Owing back taxes isn't an automatic deal-breaker when you apply for a Federal Housing Administration mortgage. As long as you're paying off your debt, the fact you paid late doesn't disqualify you. It may, however, affect your finances and your credit score enough that you can't land as big a mortgage as you'd like.
Debt to Income
Qualifying for an FHA loan hinges on the ratio of your debt payments to your income. Your monthly housing payment -- mortgage, taxes, insurance -- plus your debt payments can be, at most, 41 percent of your monthly pre-tax income. If you owe a lot, including back taxes, you may only qualify for a small mortgage. If you're going to pay off the tax bill in the next 10 months, you don't have to include it when figuring the ratio.
Even with an FHA-backed loan, you need a credit score your lender can live with. The good news is being late on your taxes or entering a payment agreement isn't a black mark like bankruptcy -- to the credit bureaus, an IRS payment plan is just one more credit account. If things reach the point where the IRS puts a lien on your house, you're not going to get an FHA loan until you and the IRS strike a deal on your debts.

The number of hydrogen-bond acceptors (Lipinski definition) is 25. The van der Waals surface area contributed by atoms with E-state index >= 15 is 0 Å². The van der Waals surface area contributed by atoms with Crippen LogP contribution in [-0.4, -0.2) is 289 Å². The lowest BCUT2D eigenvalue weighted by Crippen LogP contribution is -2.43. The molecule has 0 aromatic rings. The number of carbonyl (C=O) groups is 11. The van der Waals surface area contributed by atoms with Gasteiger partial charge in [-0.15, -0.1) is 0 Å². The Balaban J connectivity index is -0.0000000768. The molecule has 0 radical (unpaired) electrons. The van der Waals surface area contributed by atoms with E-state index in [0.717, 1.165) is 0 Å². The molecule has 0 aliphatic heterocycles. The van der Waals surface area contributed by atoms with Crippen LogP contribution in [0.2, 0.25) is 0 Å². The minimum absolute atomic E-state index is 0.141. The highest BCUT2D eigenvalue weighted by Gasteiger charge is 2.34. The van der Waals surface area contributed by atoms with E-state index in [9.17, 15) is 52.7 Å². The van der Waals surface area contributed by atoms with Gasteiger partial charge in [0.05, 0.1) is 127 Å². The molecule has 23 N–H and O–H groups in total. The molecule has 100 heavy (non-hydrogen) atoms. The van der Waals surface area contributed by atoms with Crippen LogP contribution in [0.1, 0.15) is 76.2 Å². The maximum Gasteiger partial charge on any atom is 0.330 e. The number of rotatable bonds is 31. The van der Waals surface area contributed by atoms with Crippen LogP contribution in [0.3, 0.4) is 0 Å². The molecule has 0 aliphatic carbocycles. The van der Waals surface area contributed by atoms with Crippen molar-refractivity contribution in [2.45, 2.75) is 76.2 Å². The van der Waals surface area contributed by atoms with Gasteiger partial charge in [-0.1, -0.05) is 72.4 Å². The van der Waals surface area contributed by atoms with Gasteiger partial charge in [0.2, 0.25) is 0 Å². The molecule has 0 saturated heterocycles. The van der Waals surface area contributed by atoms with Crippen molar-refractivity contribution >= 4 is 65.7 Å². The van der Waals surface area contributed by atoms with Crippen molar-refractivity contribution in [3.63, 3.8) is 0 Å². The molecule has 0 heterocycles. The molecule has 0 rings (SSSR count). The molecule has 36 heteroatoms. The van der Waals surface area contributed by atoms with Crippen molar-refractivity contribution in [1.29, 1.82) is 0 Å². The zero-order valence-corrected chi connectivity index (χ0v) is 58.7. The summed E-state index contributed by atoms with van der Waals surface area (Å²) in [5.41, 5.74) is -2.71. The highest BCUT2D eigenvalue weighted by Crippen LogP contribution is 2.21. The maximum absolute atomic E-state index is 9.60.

Once you pay off an IRS lien or work out a payment agreement, and everything else checks out, the FHA considers you an acceptable credit risk. One of the other conditions you have to meet is that your credit history shows you consistently pay your bills on time. If you work out a tax-payment agreement, then miss payments -- or default completely -- you may not meet that FHA standard.
If back tax bills or other debt payments give you a debt-to-income ratio that denies you the house you want, there are ways around that. The FHA will still insure your mortgage if you make a larger down payment the reduce the loan. If you show you have substantial cash reserves, or your net worth is large enough to pay off the mortgage, that also allows you a higher debt-to-income limit.